This crochet pattern uses US crochet notation.
For UK: SC (single crochet) = DC (double crochet)
How to increase stitches:
Crochet 2 stitches in the same stitch
How to decrease stitches:
Skip a stitch and crochet in the next stitch
This is a basic pattern for an Amigurumi figure and can be easily adapted by making legs, arms, or body longer or shorter. You can make the body fatter by adding another row of increases, or thinner by reducing the number of decreases in a row.
This is a free Amigurumi doll crochet design for a doctor dressed in scrubs.
I used a Double Knitting weight cotton yarn for this crochet project.
Wendy Supreme 100% Luxury Cotton Yarn
200 meters/100 gram
Substitute by using any yarn of a similar weight. If you use a thicker or thinner yarn the finished doll will be a different size.
Size 3 mm crochet hook
1: 6 SC in 2nd st
2: SC, 2SC in next st, repeat to end (9)
3: SC in each st (9)
Change to blue yarn
4: SC in each st (9)
5: SC in back loop of st , repeat around (9)
6: (Decrease 1 stitch) Sc, Skip 1 st, SC in next st, SC to end (8)
7: SC in each st (8)
Rows 8-17: SC in each st (8)
(If you would like longer legs add more rows)
Sl st and cut off end
Repeat for Leg 2
Ending with sl st
Do not cut yarn
To Join onto leg 1:
Put hook through st on leg 1 and SC
(This joins Leg 2 to Leg 1)
(Continuing on Leg 1) SL st in next st, 4 times
You will now be at the side of Leg 1
This is the start of the bottom of the body
Stuff the Legs
1: SC in each st (16)
2: SC in next st, 2 times, 2 SC in next st, repeat around (24)
(If you would like a thicker body, add another row of increases here)
Rows 3 – 6: SC in each st (24)
7: SC in back loop of st, around (24)
If you would like a thicker body add another one or two rows of increased stitches (increase 6 stitches evenly across the row)
Rows 8-12: SC in each st
(If you would like a longer body, add rows here)
13: SC, SC, sk 1 st, SC (18)
14: SC,SC,SC, sk 1 st, SC (12)
Stuff the Body
Change yarn to skin tone body colour
15: SC around (12)
16: SC, 2 SC in next st, around (18)
17: SC,SC, 2 SC in next st, around (24)
18: SC, SC, SC, 2 SC in next st, around (36)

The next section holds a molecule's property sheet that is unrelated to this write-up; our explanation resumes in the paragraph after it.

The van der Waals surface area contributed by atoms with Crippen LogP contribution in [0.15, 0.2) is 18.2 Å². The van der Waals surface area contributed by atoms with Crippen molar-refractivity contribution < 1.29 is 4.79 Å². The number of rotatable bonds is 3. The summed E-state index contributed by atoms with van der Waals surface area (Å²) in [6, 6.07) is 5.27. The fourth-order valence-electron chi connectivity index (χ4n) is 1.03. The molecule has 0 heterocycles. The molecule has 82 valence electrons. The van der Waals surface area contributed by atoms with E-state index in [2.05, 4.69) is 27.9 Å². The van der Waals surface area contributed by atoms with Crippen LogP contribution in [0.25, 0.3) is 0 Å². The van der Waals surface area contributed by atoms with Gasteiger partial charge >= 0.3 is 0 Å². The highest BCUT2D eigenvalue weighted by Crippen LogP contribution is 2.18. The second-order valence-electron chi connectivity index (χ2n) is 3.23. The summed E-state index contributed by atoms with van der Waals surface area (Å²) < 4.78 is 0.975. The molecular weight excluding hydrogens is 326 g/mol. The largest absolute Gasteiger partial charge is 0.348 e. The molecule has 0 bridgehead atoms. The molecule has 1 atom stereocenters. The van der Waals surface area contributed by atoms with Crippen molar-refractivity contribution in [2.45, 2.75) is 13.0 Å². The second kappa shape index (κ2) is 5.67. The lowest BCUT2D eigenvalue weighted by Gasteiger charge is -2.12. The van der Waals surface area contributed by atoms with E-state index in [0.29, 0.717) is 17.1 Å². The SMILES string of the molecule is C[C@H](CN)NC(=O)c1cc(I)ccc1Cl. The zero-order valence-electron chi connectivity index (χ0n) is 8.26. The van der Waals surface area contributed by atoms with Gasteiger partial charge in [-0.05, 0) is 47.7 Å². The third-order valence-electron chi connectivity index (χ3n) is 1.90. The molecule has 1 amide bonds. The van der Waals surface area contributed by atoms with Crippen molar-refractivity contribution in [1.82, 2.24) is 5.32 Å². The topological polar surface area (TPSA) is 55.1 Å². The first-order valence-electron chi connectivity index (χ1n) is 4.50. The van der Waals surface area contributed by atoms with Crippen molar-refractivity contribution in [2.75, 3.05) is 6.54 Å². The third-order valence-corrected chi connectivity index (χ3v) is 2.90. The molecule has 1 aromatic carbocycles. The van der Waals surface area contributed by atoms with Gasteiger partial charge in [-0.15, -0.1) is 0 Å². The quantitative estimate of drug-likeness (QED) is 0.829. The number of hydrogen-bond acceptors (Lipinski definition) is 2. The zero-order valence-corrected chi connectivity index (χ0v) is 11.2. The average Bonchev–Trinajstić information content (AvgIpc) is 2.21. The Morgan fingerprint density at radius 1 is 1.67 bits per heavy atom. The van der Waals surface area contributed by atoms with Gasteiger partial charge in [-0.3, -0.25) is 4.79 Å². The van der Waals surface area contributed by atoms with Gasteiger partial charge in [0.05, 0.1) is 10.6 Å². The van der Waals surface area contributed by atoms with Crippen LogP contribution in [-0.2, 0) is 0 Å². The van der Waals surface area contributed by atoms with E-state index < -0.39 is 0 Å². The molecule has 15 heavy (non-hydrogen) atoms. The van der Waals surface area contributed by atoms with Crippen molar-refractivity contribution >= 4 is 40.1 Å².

Rows 19 – 20: SC around (36)
21: (SC, SC, SC, skip 1 stitch) repeat around (24)
22: (SC, SC, skip 1 stitch) repeat around (18)
23: (SC, skip 1 stitch) repeat around (12)
Stuff the Head
If you want to use Safety Eyes put these in place before you complete the head.
If this doll is intended for children under 3, Safety Eyes are not safe. It is better to embroider the eyes on after the head has been completed. Small Black Craft Eyes – 15 Pair in 3 Sizes (6mm, 9mm, 12mm)
24: (SC, skip 1 stitch) repeat around (6)
25: (SC, skip 1 stitch) repeat around
Cut yarn end and sew together
Starting with the ‘magic circle’, using skin tone color yarn, CH2
1: SC 6 stitches in 2nd chain from hook
2: SC, 2 SC in next stitch, around (9)
3: (SC, sc,skip 1 stitch,) twice, SC (7)
Rows 4 – 10: SC around (7)
(Make arms longer (or shorter) by adding more rows here)
6: Change to Blue Yarn, SC around (7)
7: SC in back loop of stitch, around (7)
Rows 8-10: SC around
Stuff the arm
Sew onto the side of the body.
To make clothing I make the garment the same number of stitches around as the largest part of the body, but use a slightly larger crochet hook size.
For this doll the maximum width of the body was 24 stitches, so I made a chain of 24 stitches using a No 4 mm crochet hook size. Check this by wrapping the chain around the body to make sure it fits.
Join the chain together.
Row 1: SC around (24)
Rows 2-10: SC around (24)
Add or decrease additional rows as you wish, until the garment reaches just under the armpit of the doll.
Now you will be crocheting the rest of the shirt in two sections, front and back, rather than in the round.
11: SC across 12 stitches
12: turn, CH 1, SC across 11 stitches
repeat row 12, 4 times or until you reach the neckline.
Break the yarn.
11: Join the yarn at the armpit of the other side and
SC across 12 stitches
12: turn, CH 1, SC across 11 stitches
repeat row 12, 4 times or until you reach the neckline.
Break the yarn.
Put the shirt onto the doll and attach the shoulders together with a few slip stitches.
If you would like to add sleeves to the shirt you can pick up the stitches around the armhole of the shirt and crochet a sleeve.
I purchased a Prym sock loom today. I have read mixed reviews of them but thought I would give it a try. This knitting loom is similar to the round knitting looms but it is oval in shape. It has a rubberized base and the metal pegs look like bent paper clips. With the unique paper clip shape to the pegs, there is plenty of space to pick up or hook the stitch as you are knitting the loops. There are no rough edges and I find that it is quite easy to hold in your hand, and compact and portable to toss into my purse or knitting bag to take with me. The Prym knitting loom comes with a pickup stick that looks similar to a knitting needle. I use this for picking up the stitches but have also found it handy to also have a small crochet hook for picking up different weights of yarn.
The Prym Sock Loom comes in 3 sizes ranging from small to wide feet:
Sock Size Knitting Chart
You can make the socks any length you like, regardless of which size of knitting loom you purchased.